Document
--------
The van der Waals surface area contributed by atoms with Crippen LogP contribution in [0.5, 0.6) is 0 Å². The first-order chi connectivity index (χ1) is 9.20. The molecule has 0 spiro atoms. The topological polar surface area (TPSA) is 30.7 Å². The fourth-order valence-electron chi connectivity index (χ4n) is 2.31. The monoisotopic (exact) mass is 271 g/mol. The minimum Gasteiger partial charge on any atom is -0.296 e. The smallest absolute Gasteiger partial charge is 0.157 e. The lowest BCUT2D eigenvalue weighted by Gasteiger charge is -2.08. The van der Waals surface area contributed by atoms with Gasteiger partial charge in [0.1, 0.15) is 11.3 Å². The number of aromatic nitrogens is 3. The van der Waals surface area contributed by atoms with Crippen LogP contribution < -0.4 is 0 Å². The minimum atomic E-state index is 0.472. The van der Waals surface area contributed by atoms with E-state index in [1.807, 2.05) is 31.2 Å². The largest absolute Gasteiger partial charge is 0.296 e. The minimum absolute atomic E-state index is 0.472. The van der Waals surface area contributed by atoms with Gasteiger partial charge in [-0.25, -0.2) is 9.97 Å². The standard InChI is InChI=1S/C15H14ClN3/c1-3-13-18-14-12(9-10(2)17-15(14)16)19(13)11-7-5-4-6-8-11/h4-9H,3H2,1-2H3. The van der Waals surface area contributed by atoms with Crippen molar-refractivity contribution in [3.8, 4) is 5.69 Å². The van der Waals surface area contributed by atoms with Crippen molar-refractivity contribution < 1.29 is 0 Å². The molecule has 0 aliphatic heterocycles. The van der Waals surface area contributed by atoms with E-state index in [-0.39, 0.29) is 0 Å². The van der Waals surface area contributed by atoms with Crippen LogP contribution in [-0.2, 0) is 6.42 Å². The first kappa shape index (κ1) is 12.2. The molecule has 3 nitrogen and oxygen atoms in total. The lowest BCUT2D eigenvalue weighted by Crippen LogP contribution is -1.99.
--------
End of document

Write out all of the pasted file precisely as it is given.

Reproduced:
The van der Waals surface area contributed by atoms with Crippen LogP contribution in [0.5, 0.6) is 0 Å². The first-order chi connectivity index (χ1) is 9.20. The molecule has 0 spiro atoms. The topological polar surface area (TPSA) is 30.7 Å². The fourth-order valence-electron chi connectivity index (χ4n) is 2.31. The monoisotopic (exact) mass is 271 g/mol. The minimum Gasteiger partial charge on any atom is -0.296 e. The smallest absolute Gasteiger partial charge is 0.157 e. The lowest BCUT2D eigenvalue weighted by Gasteiger charge is -2.08. The van der Waals surface area contributed by atoms with Gasteiger partial charge in [0.1, 0.15) is 11.3 Å². The number of aromatic nitrogens is 3. The van der Waals surface area contributed by atoms with Crippen LogP contribution < -0.4 is 0 Å². The minimum atomic E-state index is 0.472. The van der Waals surface area contributed by atoms with E-state index in [1.807, 2.05) is 31.2 Å². The largest absolute Gasteiger partial charge is 0.296 e. The minimum absolute atomic E-state index is 0.472. The van der Waals surface area contributed by atoms with Gasteiger partial charge in [-0.25, -0.2) is 9.97 Å². The standard InChI is InChI=1S/C15H14ClN3/c1-3-13-18-14-12(9-10(2)17-15(14)16)19(13)11-7-5-4-6-8-11/h4-9H,3H2,1-2H3. The van der Waals surface area contributed by atoms with Crippen molar-refractivity contribution in [3.8, 4) is 5.69 Å². The van der Waals surface area contributed by atoms with Crippen molar-refractivity contribution < 1.29 is 0 Å². The molecule has 0 aliphatic heterocycles. The van der Waals surface area contributed by atoms with E-state index in [-0.39, 0.29) is 0 Å². The van der Waals surface area contributed by atoms with Crippen LogP contribution in [-0.2, 0) is 6.42 Å². The first kappa shape index (κ1) is 12.2. The molecule has 3 nitrogen and oxygen atoms in total. The lowest BCUT2D eigenvalue weighted by Crippen LogP contribution is -1.99.